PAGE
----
In the world of Hollywood leading ladies, where size zero (Australian size 4) is considered a little chunky, Melissa McCarthy stands out from the crowd of stick figures.
The comedienne – who, as a struggling actor in the 1990s, worked as a nanny and made lattes at Starbucks to pay the bills – has broken the Hollywood mould. She has shown that an actress does not have to look like Jennifer Aniston or Cameron Diaz to be the female lead in a big Hollywood comedy.
‘‘Melissa has turned the genre on its head,’’ said Seth Gordon, the director of McCarthy’s new comedy, Identity Thief.
Today, 40-year-old McCarthy is an Emmy award winner and an Oscar nominee, and is as much in demand as Aniston or Diaz.
It has been a long road for the actress, who was raised on a farm in Plainfield, Illinois. Straight after graduating from high school, she moved to be a stand-up comic in New York, before following her famous cousin, actress and Playboy model Jenny McCarthy, to Los Angeles. The early LA days were tough ones.
‘‘I worked two nanny jobs and [TV or film] production jobs when I could get them,’’ McCarthy recalled.
‘‘I worked at Starbucks. I literally had to get down on the floor of my car to find coins to pay for gas.’’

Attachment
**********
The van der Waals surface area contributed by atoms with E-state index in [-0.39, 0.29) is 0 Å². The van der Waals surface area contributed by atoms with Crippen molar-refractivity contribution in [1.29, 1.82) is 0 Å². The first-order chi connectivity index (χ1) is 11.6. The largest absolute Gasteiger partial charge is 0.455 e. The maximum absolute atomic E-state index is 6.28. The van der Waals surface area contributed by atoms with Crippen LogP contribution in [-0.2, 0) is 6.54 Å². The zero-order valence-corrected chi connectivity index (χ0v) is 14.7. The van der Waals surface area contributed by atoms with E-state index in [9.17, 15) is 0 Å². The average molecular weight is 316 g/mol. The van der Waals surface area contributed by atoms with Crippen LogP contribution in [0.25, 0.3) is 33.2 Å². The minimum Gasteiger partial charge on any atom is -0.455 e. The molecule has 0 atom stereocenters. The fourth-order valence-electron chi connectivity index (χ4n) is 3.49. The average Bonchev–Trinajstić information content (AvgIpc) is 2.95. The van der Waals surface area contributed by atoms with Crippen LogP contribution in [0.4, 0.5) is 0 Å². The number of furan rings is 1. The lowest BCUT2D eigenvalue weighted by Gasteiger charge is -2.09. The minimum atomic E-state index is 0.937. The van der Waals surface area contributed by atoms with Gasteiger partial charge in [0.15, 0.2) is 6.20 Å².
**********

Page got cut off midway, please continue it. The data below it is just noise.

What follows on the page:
McCarthy’s first credited role was in her cousin’s 1997 short-lived sitcom Jenny. But her big break came in 2000 when she was cast in the TV series Gilmore Girls playing Sookie St James, the accident-prone best friend of Lauren Graham’s character.
Similar perky sidekick roles continued on TV and film until, exactly a decade later, she was cast as fourth-grade teacher Molly Flynn-Biggs in the hit TV sitcom Mike & Molly – a role that earned her an Emmy Award.
McCarthy was catapulted to the highest echelons of Hollywood in 2011 when she stole plenty of laughs in the comedy blockbuster Bridesmaids.
She also achieved the rare feat of picking up an Oscar nomination for such a hilarious role.
It was at an early screening of Bridesmaids that Jason Bateman – who was producing and planned to star in Identity Thief – was struck by the idea of McCarthy as the female lead.
‘‘She was just so good,’’ Bateman said.
‘‘We had to change a few things, but I knew if we could get Melissa in the role it would be amazing.’’
It proved to be a brilliant move, with the film opening at No. 1 one in North America in February, earning $A33.61 million in its first three days, and going on to collect $122 million on that continent.
In the movie, McCarthy plays Diana, a con artist in Florida, who tricks Denver accountant Sandy Patterson (Bateman) over the phone into divulging his name, date of birth and social security number.
With the information, she steals his identity and drains his bank account.
After getting little help from authorities, Patterson flies to Florida to track Diana down.
Identity Thief is now screening.